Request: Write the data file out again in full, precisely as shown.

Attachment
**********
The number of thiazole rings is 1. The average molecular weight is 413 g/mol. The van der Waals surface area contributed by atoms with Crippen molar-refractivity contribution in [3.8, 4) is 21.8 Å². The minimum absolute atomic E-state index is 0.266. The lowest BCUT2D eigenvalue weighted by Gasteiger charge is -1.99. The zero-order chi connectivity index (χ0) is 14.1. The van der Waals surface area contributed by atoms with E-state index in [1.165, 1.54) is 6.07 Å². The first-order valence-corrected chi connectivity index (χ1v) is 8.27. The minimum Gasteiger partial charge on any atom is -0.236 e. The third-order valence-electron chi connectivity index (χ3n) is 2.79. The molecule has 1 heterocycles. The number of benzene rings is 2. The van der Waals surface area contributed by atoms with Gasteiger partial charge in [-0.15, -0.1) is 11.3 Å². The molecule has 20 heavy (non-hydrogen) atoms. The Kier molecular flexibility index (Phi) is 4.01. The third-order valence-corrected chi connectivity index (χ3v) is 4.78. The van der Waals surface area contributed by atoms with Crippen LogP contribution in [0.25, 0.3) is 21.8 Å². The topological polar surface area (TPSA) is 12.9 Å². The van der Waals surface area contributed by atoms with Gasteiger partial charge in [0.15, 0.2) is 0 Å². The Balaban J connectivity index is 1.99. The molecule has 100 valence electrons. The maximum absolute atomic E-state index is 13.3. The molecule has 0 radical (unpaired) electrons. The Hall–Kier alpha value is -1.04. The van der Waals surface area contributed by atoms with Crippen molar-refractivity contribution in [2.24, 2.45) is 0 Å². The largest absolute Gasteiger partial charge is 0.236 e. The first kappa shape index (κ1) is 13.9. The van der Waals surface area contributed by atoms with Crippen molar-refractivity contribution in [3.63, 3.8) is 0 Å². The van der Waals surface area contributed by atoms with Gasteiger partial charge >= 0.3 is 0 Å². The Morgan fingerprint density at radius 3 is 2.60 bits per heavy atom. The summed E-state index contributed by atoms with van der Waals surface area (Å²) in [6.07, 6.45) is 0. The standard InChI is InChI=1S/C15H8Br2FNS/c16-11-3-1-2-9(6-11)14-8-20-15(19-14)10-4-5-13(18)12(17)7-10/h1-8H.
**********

The number of thiazole rings is 1. The average molecular weight is 413 g/mol. The van der Waals surface area contributed by atoms with Crippen molar-refractivity contribution in [3.8, 4) is 21.8 Å². The minimum absolute atomic E-state index is 0.266. The lowest BCUT2D eigenvalue weighted by Gasteiger charge is -1.99. The zero-order chi connectivity index (χ0) is 14.1. The van der Waals surface area contributed by atoms with E-state index in [1.165, 1.54) is 6.07 Å². The first-order valence-corrected chi connectivity index (χ1v) is 8.27. The minimum Gasteiger partial charge on any atom is -0.236 e. The third-order valence-electron chi connectivity index (χ3n) is 2.79. The molecule has 1 heterocycles. The number of benzene rings is 2. The van der Waals surface area contributed by atoms with Gasteiger partial charge in [-0.15, -0.1) is 11.3 Å². The molecule has 20 heavy (non-hydrogen) atoms. The Kier molecular flexibility index (Phi) is 4.01. The third-order valence-corrected chi connectivity index (χ3v) is 4.78. The van der Waals surface area contributed by atoms with Crippen LogP contribution in [0.25, 0.3) is 21.8 Å². The topological polar surface area (TPSA) is 12.9 Å². The van der Waals surface area contributed by atoms with Gasteiger partial charge in [0.15, 0.2) is 0 Å². The Balaban J connectivity index is 1.99. The molecule has 100 valence electrons. The maximum absolute atomic E-state index is 13.3. The molecule has 0 radical (unpaired) electrons. The Hall–Kier alpha value is -1.04. The van der Waals surface area contributed by atoms with Crippen molar-refractivity contribution in [2.24, 2.45) is 0 Å². The largest absolute Gasteiger partial charge is 0.236 e. The first kappa shape index (κ1) is 13.9. The van der Waals surface area contributed by atoms with Crippen molar-refractivity contribution in [3.63, 3.8) is 0 Å². The van der Waals surface area contributed by atoms with Gasteiger partial charge >= 0.3 is 0 Å². The Morgan fingerprint density at radius 3 is 2.60 bits per heavy atom. The summed E-state index contributed by atoms with van der Waals surface area (Å²) in [6.07, 6.45) is 0. The standard InChI is InChI=1S/C15H8Br2FNS/c16-11-3-1-2-9(6-11)14-8-20-15(19-14)10-4-5-13(18)12(17)7-10/h1-8H.